Ford revives stair-steps to move 2023 F-150s off dealership lots

In a bid to more quickly move F-150 pickups amid declining sales, Ford Motor Co. has revived a controversial practice that critics say can erode trust and sow confusion among customers: stair-step incentives.

The automaker since February has been offering retailers escalating cash bonuses if they reach and exceed monthly F-150 sales targets.

The current offer, detailed this week in a memo obtained by Automotive News, pays $750 per truck sold if dealerships reach their target and $1,000 per truck if they reach 120 percent of that goal. In February and March, the company paid dealers $1,500 for each truck if they achieved 120 percent of their objective, two dealers told Automotive News.


The bonus payouts apply to certain 2023 models and include gasoline, hybrid and Lightning variants. Sales of 2024 models count toward a dealership’s monthly target but are not included when calculating its payout, according to the memo. Ford this month also added 2023 and 2024 Explorers to the incentive plan.

Stair-step incentives have long been derided by dealers who say the strategy is often counterproductive when used to chase market share and boost key nameplates. National Automobile Dealers Association officials had been hopeful that the practice, all but abandoned in recent years as inventory dried up, would stay dead.

Ford, in a statement provided by a spokesperson Thursday, said it “routinely” adjusts incentives for dealerships “to remain competitive.”

F-Series sales fell 10 percent in the first-quarter to 152,943. The automaker does not reveal how many of those were F-150s, though it said sales of the F-150 Lightning jumped 80 percent to 7,743.

Freshened 2024 gasoline and hybrid F-150s have been slow to reach dealerships, as the company has stocked them on holding lots around the Detroit area for extended quality checks. Michael Ward, an analyst with Freedom Capital Markets, wrote in an investor note this week that Ford delayed delivery and revenue recognition of 60,000 pickups into the second quarter because of a components issue.

Rhett Ricart, a high-volume Ford dealer and former NADA chairman who has been outspoken in his opposition to stair-steps, said he’s concerned that customers could be upset if prices fluctuate quickly, since dealerships are motivated to discount F-150s late in the month to hit their targets and receive the bonus.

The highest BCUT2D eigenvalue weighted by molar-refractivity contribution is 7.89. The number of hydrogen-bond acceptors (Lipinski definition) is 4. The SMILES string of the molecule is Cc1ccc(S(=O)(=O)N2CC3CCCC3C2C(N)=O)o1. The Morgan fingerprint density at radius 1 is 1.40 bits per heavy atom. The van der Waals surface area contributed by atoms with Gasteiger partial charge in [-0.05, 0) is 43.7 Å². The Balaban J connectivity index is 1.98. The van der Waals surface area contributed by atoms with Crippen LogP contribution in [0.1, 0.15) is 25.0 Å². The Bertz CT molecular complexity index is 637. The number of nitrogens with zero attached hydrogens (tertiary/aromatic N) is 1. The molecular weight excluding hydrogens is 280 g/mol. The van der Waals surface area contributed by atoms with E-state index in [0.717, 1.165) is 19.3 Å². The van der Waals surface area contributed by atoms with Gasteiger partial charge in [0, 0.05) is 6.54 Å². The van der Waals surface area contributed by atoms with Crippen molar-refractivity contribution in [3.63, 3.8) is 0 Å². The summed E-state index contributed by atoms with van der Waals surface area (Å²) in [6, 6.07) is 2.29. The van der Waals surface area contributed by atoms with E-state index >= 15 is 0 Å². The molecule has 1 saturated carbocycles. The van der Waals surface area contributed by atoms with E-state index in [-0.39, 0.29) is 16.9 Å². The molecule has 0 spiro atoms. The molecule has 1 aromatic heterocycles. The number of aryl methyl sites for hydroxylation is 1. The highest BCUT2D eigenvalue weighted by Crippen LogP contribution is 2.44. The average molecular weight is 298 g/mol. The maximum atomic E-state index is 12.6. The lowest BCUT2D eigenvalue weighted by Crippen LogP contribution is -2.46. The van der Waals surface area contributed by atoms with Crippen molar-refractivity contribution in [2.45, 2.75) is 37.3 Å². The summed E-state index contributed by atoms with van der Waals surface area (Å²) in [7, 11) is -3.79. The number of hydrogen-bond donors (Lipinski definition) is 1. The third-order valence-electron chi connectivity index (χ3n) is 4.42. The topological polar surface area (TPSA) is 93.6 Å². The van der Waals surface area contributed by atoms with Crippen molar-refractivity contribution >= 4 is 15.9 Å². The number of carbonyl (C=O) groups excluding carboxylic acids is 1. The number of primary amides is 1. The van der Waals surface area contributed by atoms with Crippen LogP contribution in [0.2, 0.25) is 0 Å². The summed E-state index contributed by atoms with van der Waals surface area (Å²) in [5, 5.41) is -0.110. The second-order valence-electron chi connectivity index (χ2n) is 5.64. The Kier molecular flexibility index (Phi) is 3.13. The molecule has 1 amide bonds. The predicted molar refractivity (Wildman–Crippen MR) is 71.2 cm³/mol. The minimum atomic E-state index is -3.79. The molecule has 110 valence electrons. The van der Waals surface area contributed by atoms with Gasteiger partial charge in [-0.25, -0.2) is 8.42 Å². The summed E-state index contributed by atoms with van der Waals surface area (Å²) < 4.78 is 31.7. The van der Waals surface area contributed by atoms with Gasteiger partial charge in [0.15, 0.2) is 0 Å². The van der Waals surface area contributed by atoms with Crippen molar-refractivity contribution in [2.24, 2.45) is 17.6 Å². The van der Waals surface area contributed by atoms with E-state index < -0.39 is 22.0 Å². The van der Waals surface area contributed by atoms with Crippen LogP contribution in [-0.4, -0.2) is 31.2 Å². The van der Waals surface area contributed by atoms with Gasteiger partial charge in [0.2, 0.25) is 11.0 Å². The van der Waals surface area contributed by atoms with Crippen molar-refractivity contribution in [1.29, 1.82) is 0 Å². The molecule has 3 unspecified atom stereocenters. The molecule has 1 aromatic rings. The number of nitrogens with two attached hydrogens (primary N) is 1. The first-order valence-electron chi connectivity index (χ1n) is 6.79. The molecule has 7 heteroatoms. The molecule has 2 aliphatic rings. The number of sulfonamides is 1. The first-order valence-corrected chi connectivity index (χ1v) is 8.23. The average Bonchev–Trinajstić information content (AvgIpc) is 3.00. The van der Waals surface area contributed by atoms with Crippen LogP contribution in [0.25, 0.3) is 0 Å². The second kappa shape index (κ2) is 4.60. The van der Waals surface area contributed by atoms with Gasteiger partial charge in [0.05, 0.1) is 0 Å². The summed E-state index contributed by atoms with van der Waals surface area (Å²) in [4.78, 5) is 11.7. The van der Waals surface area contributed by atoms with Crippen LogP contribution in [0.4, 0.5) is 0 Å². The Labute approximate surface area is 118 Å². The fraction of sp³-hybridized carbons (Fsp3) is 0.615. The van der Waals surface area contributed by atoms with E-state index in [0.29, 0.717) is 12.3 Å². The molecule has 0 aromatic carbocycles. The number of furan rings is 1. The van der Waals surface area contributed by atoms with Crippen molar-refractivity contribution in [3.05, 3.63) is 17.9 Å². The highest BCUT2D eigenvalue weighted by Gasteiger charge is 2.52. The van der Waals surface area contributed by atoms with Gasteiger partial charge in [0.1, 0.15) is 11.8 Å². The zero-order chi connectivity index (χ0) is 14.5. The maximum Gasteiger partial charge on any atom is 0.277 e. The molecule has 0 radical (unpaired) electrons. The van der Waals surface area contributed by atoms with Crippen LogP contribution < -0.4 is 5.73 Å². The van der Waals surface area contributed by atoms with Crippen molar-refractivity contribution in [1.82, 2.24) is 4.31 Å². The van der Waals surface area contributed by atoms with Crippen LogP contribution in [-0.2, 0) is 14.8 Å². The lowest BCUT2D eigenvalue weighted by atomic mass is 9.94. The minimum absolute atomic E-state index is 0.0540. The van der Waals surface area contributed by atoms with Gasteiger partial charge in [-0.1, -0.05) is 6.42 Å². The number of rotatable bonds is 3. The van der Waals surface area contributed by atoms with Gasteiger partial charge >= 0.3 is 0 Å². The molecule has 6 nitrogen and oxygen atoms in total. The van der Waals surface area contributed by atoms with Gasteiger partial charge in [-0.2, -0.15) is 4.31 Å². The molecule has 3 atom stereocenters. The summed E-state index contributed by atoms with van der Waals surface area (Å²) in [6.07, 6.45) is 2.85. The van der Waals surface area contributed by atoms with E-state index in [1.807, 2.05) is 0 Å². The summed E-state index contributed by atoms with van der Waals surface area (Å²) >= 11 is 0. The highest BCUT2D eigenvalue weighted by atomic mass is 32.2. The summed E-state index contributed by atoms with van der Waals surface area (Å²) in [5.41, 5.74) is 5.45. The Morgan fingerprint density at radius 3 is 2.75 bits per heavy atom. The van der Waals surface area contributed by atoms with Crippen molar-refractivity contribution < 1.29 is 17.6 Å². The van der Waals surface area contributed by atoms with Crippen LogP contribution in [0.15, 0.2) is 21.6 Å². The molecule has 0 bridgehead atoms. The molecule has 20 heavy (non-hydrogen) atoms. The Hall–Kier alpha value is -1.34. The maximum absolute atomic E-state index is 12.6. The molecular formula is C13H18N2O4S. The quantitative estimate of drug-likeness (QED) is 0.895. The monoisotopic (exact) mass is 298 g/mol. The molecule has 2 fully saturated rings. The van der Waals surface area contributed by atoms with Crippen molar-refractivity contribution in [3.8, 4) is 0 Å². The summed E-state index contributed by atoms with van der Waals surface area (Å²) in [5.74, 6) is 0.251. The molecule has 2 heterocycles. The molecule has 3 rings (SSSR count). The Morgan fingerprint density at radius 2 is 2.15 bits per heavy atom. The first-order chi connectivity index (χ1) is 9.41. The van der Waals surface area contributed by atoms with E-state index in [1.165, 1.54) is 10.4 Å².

“Why cause confusion among the dealers and customers because they won’t know what the price will be week to week? That’s what it is with stair-steps,” Ricart said. “If you want to sell a vehicle, just put the money on the hood and let the customer know what the money is, and they’ll buy it. I just want transparency.”

Ricart, CEO of Ricart Automotive Group in Columbus, Ohio, said F-150 sales picked up in March, although he mostly attributes that to normal seasonality.

“I don’t think it was as much the stair-steps for us as it was pent-up demand from January and February,” he said.

Nick Anderson, general manager of Chuck Anderson Ford in Excelsior Springs, Mo., said the F-150 stair-step is, in theory, a good program if implemented with realistic goals, but he’s concerned about the potential for confusion.

“My main goal is for the customer to 100 percent understand everything,” Anderson said. “When manufacturers have these hidden offers that the dealership is aware of but the customer doesn’t understand, I think it hurts the relationship between the consumer base and the dealer body. Manufacturers are never really on the hook to explain anything.”

The benefit of the program, he said, is that dealers can use their bonus money to give back to customers or to sweeten offers to buyers on the fence. Anderson said he’s received between $4,000 and $10,000 the past few months and used the extra money to make more aggressive trade-in offers.

“I do like that they give the dealer the ability to have discretionary spending,” he said. “In March, three of the trucks I sold I wouldn’t have gotten unless I [overpaid] on trades. So basically, I gave it back to those customers to get their business.”


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